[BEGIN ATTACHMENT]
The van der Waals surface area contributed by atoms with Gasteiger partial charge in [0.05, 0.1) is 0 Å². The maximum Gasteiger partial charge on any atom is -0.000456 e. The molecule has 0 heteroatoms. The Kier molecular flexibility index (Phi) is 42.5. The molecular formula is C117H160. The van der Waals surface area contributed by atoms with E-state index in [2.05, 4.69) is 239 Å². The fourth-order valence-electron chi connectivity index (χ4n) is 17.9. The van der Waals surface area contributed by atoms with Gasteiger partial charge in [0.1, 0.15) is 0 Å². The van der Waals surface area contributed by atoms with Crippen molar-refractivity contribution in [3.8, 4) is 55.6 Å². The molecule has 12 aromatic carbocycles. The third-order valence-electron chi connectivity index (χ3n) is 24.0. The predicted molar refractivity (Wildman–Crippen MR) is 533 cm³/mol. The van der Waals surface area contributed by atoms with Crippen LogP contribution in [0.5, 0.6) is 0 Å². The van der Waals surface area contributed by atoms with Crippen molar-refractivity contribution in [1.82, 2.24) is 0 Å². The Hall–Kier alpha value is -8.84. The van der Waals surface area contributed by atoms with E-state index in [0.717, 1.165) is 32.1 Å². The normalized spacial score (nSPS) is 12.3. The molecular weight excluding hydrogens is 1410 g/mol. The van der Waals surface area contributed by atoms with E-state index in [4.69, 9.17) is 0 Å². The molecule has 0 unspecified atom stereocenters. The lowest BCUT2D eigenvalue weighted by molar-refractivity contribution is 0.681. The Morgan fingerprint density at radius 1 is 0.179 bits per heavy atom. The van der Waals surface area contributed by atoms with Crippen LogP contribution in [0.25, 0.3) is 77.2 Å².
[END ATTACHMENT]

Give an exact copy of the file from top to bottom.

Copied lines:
The van der Waals surface area contributed by atoms with Gasteiger partial charge in [0.05, 0.1) is 0 Å². The maximum Gasteiger partial charge on any atom is -0.000456 e. The molecule has 0 heteroatoms. The Kier molecular flexibility index (Phi) is 42.5. The molecular formula is C117H160. The van der Waals surface area contributed by atoms with E-state index in [2.05, 4.69) is 239 Å². The fourth-order valence-electron chi connectivity index (χ4n) is 17.9. The van der Waals surface area contributed by atoms with Gasteiger partial charge in [0.1, 0.15) is 0 Å². The van der Waals surface area contributed by atoms with Crippen molar-refractivity contribution in [3.8, 4) is 55.6 Å². The molecule has 12 aromatic carbocycles. The third-order valence-electron chi connectivity index (χ3n) is 24.0. The predicted molar refractivity (Wildman–Crippen MR) is 533 cm³/mol. The van der Waals surface area contributed by atoms with Crippen LogP contribution in [0.5, 0.6) is 0 Å². The van der Waals surface area contributed by atoms with Crippen molar-refractivity contribution in [1.82, 2.24) is 0 Å². The Hall–Kier alpha value is -8.84. The van der Waals surface area contributed by atoms with E-state index in [0.717, 1.165) is 32.1 Å². The normalized spacial score (nSPS) is 12.3. The molecular weight excluding hydrogens is 1410 g/mol. The van der Waals surface area contributed by atoms with E-state index in [4.69, 9.17) is 0 Å². The molecule has 0 unspecified atom stereocenters. The lowest BCUT2D eigenvalue weighted by molar-refractivity contribution is 0.681. The Morgan fingerprint density at radius 1 is 0.179 bits per heavy atom. The van der Waals surface area contributed by atoms with Crippen LogP contribution in [0.25, 0.3) is 77.2 Å².